The workplace power nap – how to do it before Christmas
With just five more working days until Christmas and a busy schedule in the lead up to the big day, a power nap might be what we need to ward off overtiredness and mistakes in the workplace. Here are the reasons why powernaps are so good, how the Japanese have perfected them and how Sedus can help.
In the 21st century, working people are subject to a tightly timed daily rhythm. Often, we don’t get enough rest at night, although healthy sleep is enormously important for our bio-rhythms and how we function. A lack of sleep can have a negative effect on the ability to think and thus also drag down productivity of the individual. So why not take a very short nap after lunch? In this article, we present an effective method against declining performance, something which has long been common practice in politics and business – the power nap.
Powernap: More productivity and better reaction time through healthy sleep
Who hasn’t been there: especially around lunchtime, many employees are confronted with an acute attack of tiredness. Lunch is still lying heavy and sluggishness spreads to the arms and legs. A time of day when the body automatically shuts down – programmed by the human bio-rhythm. Caffeine can counteract the drop in performance, but as every worker knows: if you are overtired, you make mistakes. So a healthy midday nap as a power nap is highly recommended to stay effective – and safe.
After all, mistakes made due to overtiredness can have serious consequences in professional life – whether at work with heavy machinery or in the extreme example of driving a car. The notorious “microsleep” has already led to countless traffic fatalities. In just three seconds of sleep, you cover a whole 83 metres at a speed of 100 kilometres per hour. It is impossible to calculate what can happen on this stretch of road. But even a short nap at a rest area can prevent drowsy driving. So what should you do if you get tired on the road? That’s right: power nap.
Nowadays, power napping has established itself as a method in modern work science. Studies have shown that a power nap can increase reaction time by 35 percent. At the same time, a power nap increases productivity after lunch. Individuals are more attentive and can flexibly master the tasks at hand. But a power nap is also suitable at any other time of day. In Europe, the principle of power napping has not been widespread for very long. In the land of the rising sun, however, it is a fixed cultural component called “Inemuri”.
What is “Inemuri”?
The word “Inemuri” – the Japanese nap – is composed of the words “Iru” (to be present) and “Nemuri” (sleep). The state of “being present asleep” is deeply embedded in the daily rhythm of society – whether as a nap on the underground, on a park bench or even in business meetings! Japanese have an extremely short night’s rest compared to the rest of the world. Thus, casual power napping has become a convention here everywhere and across the board.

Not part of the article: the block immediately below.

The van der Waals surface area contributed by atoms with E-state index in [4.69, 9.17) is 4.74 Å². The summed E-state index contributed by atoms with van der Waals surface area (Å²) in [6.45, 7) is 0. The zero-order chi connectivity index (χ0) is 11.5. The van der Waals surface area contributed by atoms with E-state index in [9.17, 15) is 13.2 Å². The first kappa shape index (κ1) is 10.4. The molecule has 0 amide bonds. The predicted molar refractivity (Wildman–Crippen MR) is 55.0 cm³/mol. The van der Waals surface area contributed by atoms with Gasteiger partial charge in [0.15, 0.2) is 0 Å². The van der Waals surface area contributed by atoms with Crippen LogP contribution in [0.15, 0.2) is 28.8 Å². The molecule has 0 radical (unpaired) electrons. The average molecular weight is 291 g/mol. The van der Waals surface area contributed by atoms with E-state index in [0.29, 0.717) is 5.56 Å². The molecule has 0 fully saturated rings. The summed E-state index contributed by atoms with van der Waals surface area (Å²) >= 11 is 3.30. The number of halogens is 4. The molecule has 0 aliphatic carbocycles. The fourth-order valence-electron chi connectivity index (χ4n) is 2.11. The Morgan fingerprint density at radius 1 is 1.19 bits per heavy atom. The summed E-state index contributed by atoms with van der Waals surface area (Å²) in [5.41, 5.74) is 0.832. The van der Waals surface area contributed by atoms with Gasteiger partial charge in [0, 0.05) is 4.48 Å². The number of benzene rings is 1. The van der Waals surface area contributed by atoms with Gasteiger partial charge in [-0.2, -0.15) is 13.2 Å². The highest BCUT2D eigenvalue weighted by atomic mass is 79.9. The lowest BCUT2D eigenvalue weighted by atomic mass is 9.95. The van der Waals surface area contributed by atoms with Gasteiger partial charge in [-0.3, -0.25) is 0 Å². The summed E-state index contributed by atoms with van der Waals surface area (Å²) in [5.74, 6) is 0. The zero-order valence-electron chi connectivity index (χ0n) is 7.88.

Sleeping on trains in the west might be frowned upon and random sleeping at work is a definite no no. Inemuri, on the other hand, is how Japanese employees affirm their high performance or show their disinterest to the other employees in the meeting. In Europe, the power nap is not yet ready for such a practical application. But science has long since recognised its advantages.
5 arguments as to why a power nap is healthy sleep!
Even in our grandparent’s day, the good old nap was a tried and tested means of compensating for sleep disturbance or too short a night’s rest. By taking a power nap at lunchtime, it is possible to boost the ability to think and prevent emerging laziness, even without the increased intake of caffeine. But power napping can be a viable model at any time of day – even at work.
- Even a short nap helps you concentrate, improves reaction time and increases alertness – for example, on a car journey.
- A power nap catches the fatigue attack and thus ensures your productivity throughout the entire working day.
- Healthy sleep supports good health and reduces the risk of heart attack or stroke.
- A power nap to protect the working atmosphere: Unrested people are often thin-skinned or short-tempered, which can have a negative impact on the overall mood.
- A short nap promotes relaxation and a balanced bio-rhythm. This inherently reduces stress in the company.
Whether napping in the office should be allowed must be discussed individually by employees with their employer. The recommendation is 20 minutes. If you nap for longer, unhelpful deep sleep is not far away.
Sedus also knows that power napping is good for your health and performance. The product world for healthy office furnishings does not include a “real sleeping area”. But the upholstered furniture areas of se:lab sofa, se:lounge and se:works are just as suitable a place for you to close your eyes for a moment.